<pre></pre> formats website content ‘preformatted text’ tags. These ensure that the content within them is displayed in a fixed-width font and with all the original formatting preserved. This enabled the use of ASCII text to create a table displaying work experience without needing to concern oneself with HTML formatting.

a tags weren’t used in a special way, the only extra thing I did was shorten the URL they were pointing to with to conserve space.

Other pages

My website is not only a CV, but I also use it to share my blog posts (such as the one you are currently reading) and information about the talks I give at meetups. If I stop using a static site generator, I won’t be able to show those pages.

At first, I tried to replicate a simple, ftp-style browsing experience with some open source libraries (like below).

image of a ftp interface

This turned out to be a lot of hassle. Effectively, I was spending a lot of energy and adding a lot of “page weight” to emulate simplicity that wasn’t there. Unideal!

Then I tried converting the way I write my blog posts, from markdown to basic HTML. But to be honest, I wasn’t sure how sustainable that approach was going to be.

The solution I finally settled on is shown in the HTML above. GitHub’s web interface displays a basic file directory, and the viewer previews markdown files. It’s a good imitation of the original experience.

Why I backed out the change

You can see that I am no longer using a basic, lightweight website. It was a useful experiment, but:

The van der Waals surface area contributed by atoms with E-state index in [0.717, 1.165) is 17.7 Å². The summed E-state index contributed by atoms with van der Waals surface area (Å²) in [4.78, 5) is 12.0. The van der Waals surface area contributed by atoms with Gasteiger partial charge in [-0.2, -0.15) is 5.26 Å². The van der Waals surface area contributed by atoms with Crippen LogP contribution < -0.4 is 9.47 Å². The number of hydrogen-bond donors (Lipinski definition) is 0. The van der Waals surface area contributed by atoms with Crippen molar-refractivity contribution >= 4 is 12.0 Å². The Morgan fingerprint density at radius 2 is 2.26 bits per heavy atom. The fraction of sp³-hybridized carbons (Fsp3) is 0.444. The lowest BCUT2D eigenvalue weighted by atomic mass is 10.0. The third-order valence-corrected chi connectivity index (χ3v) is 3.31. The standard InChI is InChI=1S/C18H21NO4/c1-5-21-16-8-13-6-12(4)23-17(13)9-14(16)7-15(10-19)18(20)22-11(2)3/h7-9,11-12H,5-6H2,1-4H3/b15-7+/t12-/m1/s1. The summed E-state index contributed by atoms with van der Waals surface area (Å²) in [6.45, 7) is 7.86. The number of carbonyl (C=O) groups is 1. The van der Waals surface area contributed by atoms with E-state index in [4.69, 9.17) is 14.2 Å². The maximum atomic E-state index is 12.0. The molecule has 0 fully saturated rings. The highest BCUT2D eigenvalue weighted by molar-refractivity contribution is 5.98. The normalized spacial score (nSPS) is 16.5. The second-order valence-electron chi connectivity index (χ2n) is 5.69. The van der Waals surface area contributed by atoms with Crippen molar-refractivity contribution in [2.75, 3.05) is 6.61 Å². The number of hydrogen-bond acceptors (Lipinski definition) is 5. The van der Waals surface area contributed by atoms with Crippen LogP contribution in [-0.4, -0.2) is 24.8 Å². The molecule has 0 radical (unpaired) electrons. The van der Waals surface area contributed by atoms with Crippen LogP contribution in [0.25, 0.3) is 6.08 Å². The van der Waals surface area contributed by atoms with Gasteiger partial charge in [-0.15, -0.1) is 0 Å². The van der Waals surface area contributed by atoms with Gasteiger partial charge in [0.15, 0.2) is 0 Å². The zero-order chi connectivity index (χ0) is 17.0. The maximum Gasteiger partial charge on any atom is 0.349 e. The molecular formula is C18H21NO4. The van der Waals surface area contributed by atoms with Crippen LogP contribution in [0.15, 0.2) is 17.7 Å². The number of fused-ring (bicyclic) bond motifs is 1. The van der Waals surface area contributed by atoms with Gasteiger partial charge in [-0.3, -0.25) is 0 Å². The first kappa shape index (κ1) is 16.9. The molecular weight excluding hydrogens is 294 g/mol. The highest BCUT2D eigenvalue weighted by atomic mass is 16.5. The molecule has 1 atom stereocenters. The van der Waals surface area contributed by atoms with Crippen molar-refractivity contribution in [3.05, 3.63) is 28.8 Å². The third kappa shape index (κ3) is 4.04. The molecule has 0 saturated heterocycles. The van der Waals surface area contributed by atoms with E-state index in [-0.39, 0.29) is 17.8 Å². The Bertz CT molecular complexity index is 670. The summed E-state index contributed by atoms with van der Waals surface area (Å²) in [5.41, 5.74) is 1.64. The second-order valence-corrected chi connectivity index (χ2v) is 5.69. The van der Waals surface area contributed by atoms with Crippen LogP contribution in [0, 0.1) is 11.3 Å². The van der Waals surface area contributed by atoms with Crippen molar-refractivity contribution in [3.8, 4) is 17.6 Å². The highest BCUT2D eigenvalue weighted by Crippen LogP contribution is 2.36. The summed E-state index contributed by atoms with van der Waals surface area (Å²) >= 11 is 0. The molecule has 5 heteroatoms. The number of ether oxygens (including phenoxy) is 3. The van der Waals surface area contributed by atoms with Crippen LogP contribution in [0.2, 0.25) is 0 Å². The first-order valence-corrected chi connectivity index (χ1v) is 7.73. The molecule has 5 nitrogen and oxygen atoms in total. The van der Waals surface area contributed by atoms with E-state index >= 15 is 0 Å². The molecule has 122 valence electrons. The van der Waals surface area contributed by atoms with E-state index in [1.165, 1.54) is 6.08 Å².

1. I wasn’t satisfied with how my blog posts were presented. My goal is to make it easy for people to read and engage with my content. Switching domains and searching for a post required too many extra steps. Also, GitHub’s markdown file preview doesn’t show the blog post’s text, which a specialized static site blog generator like Hydejack does.
  2. The idea was very niche. I enjoyed the challenge of making a website that was only 1 kilobyte in size, which is what the 1kb club is all about. However, to appreciate it, you have to explain what the 1kb club is. Some people might think the simple design is lazy or unprofessional, which is not what I wanted.
  3. I couldn’t track page visits anymore. My landing page was too big to include a Google Analytics tracking link without going over 1kb, and using GitHub for my blog means I can’t track clicks either. Even though not many people visit my blog, I would still like to track page views.
  4. Limited options for social sharing using GitHub. I don’t really have a platform. Sharing blogs on social media (including testing Slack groups) is about all I do. GitHub links don’t have great social meta tags and my homepage had none! This made is very annoying to share.
  5. Eventually, I got bored. Simply put, I ran out of ideas for trimming characters making my homepage even simpler after a few weeks. It’s funny because I can think of a few more ideas now!


Overall, this was an enjoyable challenge, and nice to have online for a few weeks. Since I spent several hours of my free time working on it here and there, I didn’t want to undo all my work without reflecting on it first. The challenge taught me new ways to reduce page weight and size. Writing this post was also interesting for me. I haven’t published much lately because I didn’t think my day-to-day work was worth writing about or that my spin on testing philosophy was all that unique. However, I decided to write about this challenge, because writing something is the best way to get back into writing anything.

© Joseph Ward 2018-2023. All Rights Reserved.